ALSO STARTING TODAY: New Market In The Polish Triangle

Posted: June 30, 2011 at 3:38 pm

Today is the first day for a new market, called the Polish Triangle Marketplace, located in what’s colloquially known as the “Polish Triangle” at the intersection of N. Milwaukee/N. Ashland/W. Division streets in Wicker Park.   The market will operate through September, from 2 pm. to 8 pm.

Current vendors include:

  • Blue Sky Bakery and Cafe
  • Delightful Pastries
  • The Scrumptious Pantry
  • KAP Farms
  • Niemczyk P&P Juice Bar
  • Flip Crepes
  • Spencer’s Jolly Posh British & Irish Foods
  • Cook Au Vin

More information here.

STARTING TODAY: New Downtown Thursday Market @ Trump Tower

Posted: June 30, 2011 at 11:23 am

We’ve long been fans of the Thursday Daley Center farmer’s market, but now a new market, the Trump Tower Bridges-to-Bridges Market, starts today, June 30th, along the Riverwalk near the Trump Tower.  Whereas the Daley Center market starts and closes early, the Trump Tower market runs later from 11 am to 7 pm, which will service North Loop/River North office workers during lunch and their afternoon commutes.  More details from the City of Chicago and The Feast.

Round-up of the Evanston Farmers Markets, 2011

Posted: June 28, 2011 at 10:55 am

Editor’s Intro: In the following piece, Beet contributor Peg Wolfe delves deep into the myriad of Evanston farmer’s markets, and discovers that they’re not all produce. She finds some treasures (including a hidden-away urban farm), and tells us what’s worth visiting for what. -WAA

* * *
Evanston may have only 75,000 residents, but the discerning audience for its farmers markets far exceeds that population. You never know whom you might see there, either – two Saturdays ago, acclaimed author Michael Pollan was spotted cheerfully chatting with various vendors. As the years have gone by, additional satellite markets have been added to meet the growing demand of Chicago-area cooks and food-lovers. Here is what the city has to offer for 2011:

Evanston Downtown, Intersection of University Place and East Railroad Ave.
Saturday, 7:30AM – 1:00PM

The big daddy of the Evanston markets. The Saturday morning downtown market has been in existence since the mid-70’s, and boasts a select line-up of 35-plus vendors from Illinois, Indiana, Michigan, and Wisconsin. A long-time favorite haunt of local chefs, and it is easy to see why – an entire menu can easily be written on the fly here, right down to artisan breads from Great Harvest Bakery and beautiful fresh cut flowers for the table from several vendors.

Here is a selection of some of the standout vendors, and what they have to offer:

- Henry’s Farm/Brockman’s (IL): strictly organic vegetables, herbs, handmade herbal soaps, fruit and jams, and vegetable plants in season. A market fixture, Terra Brockman also is a writer, and produces a remarkable weekly newsletter about the inner workings of the farm. The Evanston Downtown market is the only market they do, though they do have a CSA available. Don’t miss the Wall of Lettuce!

- Green Acres (IN): another organic vendor, Green Acres specializes in unusual heirloom vegetables and fruits, especially tomatoes and chiles in season. The farm cultivates 500 different varieties of plants, so if you don’t see what you need, just ask – they probably have it. Eggs and wild mushrooms are available, as well.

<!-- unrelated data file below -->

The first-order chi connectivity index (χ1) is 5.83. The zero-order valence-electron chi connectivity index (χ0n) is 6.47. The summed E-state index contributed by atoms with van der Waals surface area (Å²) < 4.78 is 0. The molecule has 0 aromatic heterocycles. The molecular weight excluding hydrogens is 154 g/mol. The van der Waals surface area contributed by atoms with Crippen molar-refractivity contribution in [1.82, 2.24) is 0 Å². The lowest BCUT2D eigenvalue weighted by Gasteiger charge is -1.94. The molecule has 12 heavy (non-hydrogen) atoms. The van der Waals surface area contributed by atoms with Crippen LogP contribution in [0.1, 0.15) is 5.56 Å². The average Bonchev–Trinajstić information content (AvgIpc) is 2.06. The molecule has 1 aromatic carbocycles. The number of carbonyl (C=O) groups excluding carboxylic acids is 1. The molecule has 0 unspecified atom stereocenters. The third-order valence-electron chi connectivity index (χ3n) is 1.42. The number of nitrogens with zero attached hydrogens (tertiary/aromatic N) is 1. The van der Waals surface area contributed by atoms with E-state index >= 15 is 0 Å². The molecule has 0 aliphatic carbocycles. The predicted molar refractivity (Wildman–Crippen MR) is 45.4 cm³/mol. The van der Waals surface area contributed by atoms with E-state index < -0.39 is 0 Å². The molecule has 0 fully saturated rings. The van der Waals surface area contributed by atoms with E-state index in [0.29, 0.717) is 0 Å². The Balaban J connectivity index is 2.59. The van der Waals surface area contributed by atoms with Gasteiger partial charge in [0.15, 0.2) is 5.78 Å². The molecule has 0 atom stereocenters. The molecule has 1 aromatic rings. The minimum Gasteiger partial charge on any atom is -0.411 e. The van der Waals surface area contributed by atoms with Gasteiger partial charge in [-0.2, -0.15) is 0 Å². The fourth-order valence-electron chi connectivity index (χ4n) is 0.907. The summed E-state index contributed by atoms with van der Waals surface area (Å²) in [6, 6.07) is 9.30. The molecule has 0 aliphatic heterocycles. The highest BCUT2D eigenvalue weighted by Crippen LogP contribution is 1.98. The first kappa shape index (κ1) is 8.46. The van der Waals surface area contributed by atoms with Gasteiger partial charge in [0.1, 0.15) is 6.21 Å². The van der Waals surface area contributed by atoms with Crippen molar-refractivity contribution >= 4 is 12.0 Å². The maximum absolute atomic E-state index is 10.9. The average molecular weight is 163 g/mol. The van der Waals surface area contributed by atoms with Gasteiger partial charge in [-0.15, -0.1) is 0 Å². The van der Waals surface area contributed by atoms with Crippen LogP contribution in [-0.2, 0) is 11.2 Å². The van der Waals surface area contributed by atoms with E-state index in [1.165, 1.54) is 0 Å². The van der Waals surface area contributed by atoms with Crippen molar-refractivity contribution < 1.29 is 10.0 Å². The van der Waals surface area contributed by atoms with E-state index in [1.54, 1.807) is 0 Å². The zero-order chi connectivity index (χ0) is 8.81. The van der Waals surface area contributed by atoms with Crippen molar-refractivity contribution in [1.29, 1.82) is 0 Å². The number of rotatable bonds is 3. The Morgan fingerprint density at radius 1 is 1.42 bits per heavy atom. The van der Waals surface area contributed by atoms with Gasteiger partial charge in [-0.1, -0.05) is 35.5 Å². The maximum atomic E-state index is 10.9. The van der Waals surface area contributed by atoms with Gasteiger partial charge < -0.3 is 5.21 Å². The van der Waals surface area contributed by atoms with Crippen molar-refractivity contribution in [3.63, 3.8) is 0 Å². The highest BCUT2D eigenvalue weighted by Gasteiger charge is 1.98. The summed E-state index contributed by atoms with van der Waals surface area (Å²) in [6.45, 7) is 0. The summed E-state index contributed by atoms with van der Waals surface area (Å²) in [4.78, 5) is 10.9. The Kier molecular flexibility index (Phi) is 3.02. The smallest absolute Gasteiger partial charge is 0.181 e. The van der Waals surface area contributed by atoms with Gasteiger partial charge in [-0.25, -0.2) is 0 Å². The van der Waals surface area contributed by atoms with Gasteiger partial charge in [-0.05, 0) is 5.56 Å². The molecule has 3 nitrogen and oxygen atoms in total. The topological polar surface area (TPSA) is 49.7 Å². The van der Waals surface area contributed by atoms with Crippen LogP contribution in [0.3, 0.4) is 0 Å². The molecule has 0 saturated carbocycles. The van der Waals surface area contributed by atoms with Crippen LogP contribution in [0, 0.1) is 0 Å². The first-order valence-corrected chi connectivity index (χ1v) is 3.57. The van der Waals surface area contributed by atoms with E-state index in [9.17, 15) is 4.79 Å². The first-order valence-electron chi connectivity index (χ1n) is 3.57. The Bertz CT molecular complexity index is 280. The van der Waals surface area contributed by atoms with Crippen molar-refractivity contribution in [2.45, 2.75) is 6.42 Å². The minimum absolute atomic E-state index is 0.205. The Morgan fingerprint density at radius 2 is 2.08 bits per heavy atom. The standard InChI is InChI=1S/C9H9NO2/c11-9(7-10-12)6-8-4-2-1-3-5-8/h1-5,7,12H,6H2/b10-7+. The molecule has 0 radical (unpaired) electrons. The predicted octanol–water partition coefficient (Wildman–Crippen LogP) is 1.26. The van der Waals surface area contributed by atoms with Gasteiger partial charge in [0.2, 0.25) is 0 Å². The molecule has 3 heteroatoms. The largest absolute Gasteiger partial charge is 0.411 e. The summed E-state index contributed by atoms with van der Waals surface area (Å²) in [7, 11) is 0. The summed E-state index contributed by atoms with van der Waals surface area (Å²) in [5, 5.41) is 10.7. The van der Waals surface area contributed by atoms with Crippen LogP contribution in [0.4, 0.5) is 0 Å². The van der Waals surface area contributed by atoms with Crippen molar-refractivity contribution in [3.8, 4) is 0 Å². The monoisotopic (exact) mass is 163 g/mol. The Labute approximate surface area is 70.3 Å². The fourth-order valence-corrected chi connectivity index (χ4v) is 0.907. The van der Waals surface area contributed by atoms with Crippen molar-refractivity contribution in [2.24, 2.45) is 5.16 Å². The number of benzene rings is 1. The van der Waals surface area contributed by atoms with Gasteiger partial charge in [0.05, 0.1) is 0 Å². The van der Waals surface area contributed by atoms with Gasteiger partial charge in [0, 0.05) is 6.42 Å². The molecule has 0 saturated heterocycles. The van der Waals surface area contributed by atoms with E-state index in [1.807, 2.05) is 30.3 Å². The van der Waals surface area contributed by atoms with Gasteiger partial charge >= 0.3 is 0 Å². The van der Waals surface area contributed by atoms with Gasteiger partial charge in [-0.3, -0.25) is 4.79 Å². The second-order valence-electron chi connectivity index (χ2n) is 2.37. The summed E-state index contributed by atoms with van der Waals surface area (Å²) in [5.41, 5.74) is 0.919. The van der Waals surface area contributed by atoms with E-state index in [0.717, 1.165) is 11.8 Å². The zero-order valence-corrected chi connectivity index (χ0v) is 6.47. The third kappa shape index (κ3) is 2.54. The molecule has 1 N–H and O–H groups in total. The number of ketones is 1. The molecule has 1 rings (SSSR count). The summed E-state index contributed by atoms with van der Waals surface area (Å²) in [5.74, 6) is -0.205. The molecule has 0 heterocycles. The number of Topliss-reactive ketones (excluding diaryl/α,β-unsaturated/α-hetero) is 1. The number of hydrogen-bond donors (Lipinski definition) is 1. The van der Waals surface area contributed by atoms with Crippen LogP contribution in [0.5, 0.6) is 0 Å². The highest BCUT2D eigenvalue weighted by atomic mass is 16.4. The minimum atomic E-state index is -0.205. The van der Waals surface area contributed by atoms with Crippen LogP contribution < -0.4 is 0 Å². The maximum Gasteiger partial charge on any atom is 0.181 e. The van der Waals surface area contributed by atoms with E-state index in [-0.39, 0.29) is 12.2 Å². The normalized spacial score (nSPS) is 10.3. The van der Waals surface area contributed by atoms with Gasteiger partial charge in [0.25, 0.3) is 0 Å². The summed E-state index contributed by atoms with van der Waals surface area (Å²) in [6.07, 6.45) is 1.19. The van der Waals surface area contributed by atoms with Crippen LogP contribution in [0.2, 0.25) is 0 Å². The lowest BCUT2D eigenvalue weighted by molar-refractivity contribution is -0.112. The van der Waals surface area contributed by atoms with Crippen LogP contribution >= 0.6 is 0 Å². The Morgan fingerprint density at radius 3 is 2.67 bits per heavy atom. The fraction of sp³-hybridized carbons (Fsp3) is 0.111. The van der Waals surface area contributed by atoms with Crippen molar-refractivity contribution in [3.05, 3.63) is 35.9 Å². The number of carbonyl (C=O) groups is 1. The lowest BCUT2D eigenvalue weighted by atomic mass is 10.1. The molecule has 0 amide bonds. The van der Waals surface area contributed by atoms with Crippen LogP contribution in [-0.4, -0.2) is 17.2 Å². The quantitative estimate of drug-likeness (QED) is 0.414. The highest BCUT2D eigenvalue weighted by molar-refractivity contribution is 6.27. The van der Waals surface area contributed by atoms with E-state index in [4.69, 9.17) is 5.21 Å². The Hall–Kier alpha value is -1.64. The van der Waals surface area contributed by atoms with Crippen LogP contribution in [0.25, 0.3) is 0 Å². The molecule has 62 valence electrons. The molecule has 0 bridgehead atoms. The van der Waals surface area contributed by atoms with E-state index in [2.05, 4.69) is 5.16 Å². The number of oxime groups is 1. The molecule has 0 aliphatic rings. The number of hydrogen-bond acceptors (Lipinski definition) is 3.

- Nichols Farm & Orchard (IL): Another big long-time vendor, Nichols now grows 1000 varieties of fruits and vegetables, and features a staggering array of potatoes, apples, onions, and strawberries in season. Outstanding source for unusual plant starts in spring, and herbs all during the year. A chef favorite.

- Heartland Meats (IL): An unusually hands-on operation, Heartland not only raises their Piedmontese cattle, but also runs their own processing plant. Very high-quality yet exceptionally lean beef, a breed trait.

- Elko’s Produce (WI): One of the original vendors, dating to the mid-70s, Elko sells Wisconsin cheeses, plants of all kinds, vegetables, and eggs. A good bet for unusual cheeses – like goat mozzarella.

- Seedling (MI): a well-regarded fruit seller among area chefs, Seedlings carries unusual items in season, such as donut peaches and wild strawberries, and single-variety apple cider in fall.

- Stover’s (MI): something for everyone: cut flowers in season, vegetables, and fresh fruit, as well as an enormous variety of dried Michigan fruit, jams, jellies, and unusual salsas and other preparations, as well as fresh fruit pies. A must-visit in sour cherry season, as they sell buckets of pitted sour cherries (a bargain at twice the price for jam/pie makers).

- Kinnikinnick Farms (IL): Top quality organic vegetables, unusual cut flowers, herbs of all kinds – and eggs, if you get there early. Another long-time fixture of the Evanston Downtown market.

- Pleasant Prairie Farms (WI): a true niche vendor, Pleasant Prairie sells nothing but top-quality cut flowers. A unique feature: they will custom-make bouquets on the spot.

As noted, there are over 35 farmers and vendors of all kinds to explore, so allow plenty of time. A multi-level parking garage is adjacent to the market, a great improvement over the problematic parking in its early days, so be ready to do a lot of shopping.

West End, Intersection of Church St. and Dodge Ave. (Evanston Township HS parking lot)
Saturday, 8:30AM – 3:00PM